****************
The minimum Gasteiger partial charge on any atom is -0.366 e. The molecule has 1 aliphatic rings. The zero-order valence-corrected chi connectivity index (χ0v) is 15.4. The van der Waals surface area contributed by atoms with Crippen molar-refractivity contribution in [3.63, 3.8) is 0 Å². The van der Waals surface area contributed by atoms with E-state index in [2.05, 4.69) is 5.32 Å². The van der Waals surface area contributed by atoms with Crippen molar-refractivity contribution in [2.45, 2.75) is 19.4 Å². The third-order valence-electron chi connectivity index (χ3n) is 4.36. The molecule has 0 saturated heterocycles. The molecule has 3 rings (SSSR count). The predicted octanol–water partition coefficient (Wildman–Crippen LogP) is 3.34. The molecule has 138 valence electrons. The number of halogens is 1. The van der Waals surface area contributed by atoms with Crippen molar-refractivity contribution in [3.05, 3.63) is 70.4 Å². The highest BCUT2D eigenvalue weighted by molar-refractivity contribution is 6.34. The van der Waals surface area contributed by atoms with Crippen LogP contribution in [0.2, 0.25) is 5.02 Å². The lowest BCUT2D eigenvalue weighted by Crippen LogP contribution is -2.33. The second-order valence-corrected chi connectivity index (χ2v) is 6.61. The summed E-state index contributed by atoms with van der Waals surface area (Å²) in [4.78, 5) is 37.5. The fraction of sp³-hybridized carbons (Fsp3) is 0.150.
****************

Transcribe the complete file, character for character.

The minimum Gasteiger partial charge on any atom is -0.366 e. The molecule has 1 aliphatic rings. The zero-order valence-corrected chi connectivity index (χ0v) is 15.4. The van der Waals surface area contributed by atoms with Crippen molar-refractivity contribution in [3.63, 3.8) is 0 Å². The van der Waals surface area contributed by atoms with E-state index in [2.05, 4.69) is 5.32 Å². The van der Waals surface area contributed by atoms with Crippen molar-refractivity contribution in [2.45, 2.75) is 19.4 Å². The third-order valence-electron chi connectivity index (χ3n) is 4.36. The molecule has 0 saturated heterocycles. The molecule has 3 rings (SSSR count). The predicted octanol–water partition coefficient (Wildman–Crippen LogP) is 3.34. The molecule has 138 valence electrons. The number of halogens is 1. The van der Waals surface area contributed by atoms with Crippen molar-refractivity contribution in [3.05, 3.63) is 70.4 Å². The highest BCUT2D eigenvalue weighted by molar-refractivity contribution is 6.34. The van der Waals surface area contributed by atoms with Crippen LogP contribution in [0.2, 0.25) is 5.02 Å². The lowest BCUT2D eigenvalue weighted by Crippen LogP contribution is -2.33. The second-order valence-corrected chi connectivity index (χ2v) is 6.61. The summed E-state index contributed by atoms with van der Waals surface area (Å²) in [4.78, 5) is 37.5. The fraction of sp³-hybridized carbons (Fsp3) is 0.150.